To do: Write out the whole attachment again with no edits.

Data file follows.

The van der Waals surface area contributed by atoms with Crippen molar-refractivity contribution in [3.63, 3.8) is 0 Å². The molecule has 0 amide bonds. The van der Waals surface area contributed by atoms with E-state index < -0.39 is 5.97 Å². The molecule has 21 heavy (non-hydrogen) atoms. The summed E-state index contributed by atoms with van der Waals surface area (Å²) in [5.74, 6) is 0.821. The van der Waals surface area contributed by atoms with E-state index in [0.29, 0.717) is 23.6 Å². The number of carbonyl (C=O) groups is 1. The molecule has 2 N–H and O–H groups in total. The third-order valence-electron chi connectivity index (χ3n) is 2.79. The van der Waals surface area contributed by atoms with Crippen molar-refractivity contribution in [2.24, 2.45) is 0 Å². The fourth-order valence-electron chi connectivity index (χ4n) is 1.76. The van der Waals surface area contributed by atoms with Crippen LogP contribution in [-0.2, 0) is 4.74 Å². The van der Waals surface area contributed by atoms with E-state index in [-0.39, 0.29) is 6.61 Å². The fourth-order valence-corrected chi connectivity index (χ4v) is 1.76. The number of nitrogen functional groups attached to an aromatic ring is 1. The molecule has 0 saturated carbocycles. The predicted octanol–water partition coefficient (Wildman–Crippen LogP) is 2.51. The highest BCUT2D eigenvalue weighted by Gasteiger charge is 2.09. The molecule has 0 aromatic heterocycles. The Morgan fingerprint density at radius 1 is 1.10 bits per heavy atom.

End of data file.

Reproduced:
The van der Waals surface area contributed by atoms with Crippen molar-refractivity contribution in [3.63, 3.8) is 0 Å². The molecule has 0 amide bonds. The van der Waals surface area contributed by atoms with E-state index < -0.39 is 5.97 Å². The molecule has 21 heavy (non-hydrogen) atoms. The summed E-state index contributed by atoms with van der Waals surface area (Å²) in [5.74, 6) is 0.821. The van der Waals surface area contributed by atoms with E-state index in [0.29, 0.717) is 23.6 Å². The number of carbonyl (C=O) groups is 1. The molecule has 2 N–H and O–H groups in total. The third-order valence-electron chi connectivity index (χ3n) is 2.79. The van der Waals surface area contributed by atoms with Crippen molar-refractivity contribution in [2.24, 2.45) is 0 Å². The fourth-order valence-electron chi connectivity index (χ4n) is 1.76. The van der Waals surface area contributed by atoms with Crippen LogP contribution in [-0.2, 0) is 4.74 Å². The van der Waals surface area contributed by atoms with E-state index in [-0.39, 0.29) is 6.61 Å². The fourth-order valence-corrected chi connectivity index (χ4v) is 1.76. The number of nitrogen functional groups attached to an aromatic ring is 1. The molecule has 0 saturated carbocycles. The predicted octanol–water partition coefficient (Wildman–Crippen LogP) is 2.51. The highest BCUT2D eigenvalue weighted by Gasteiger charge is 2.09. The molecule has 0 aromatic heterocycles. The Morgan fingerprint density at radius 1 is 1.10 bits per heavy atom.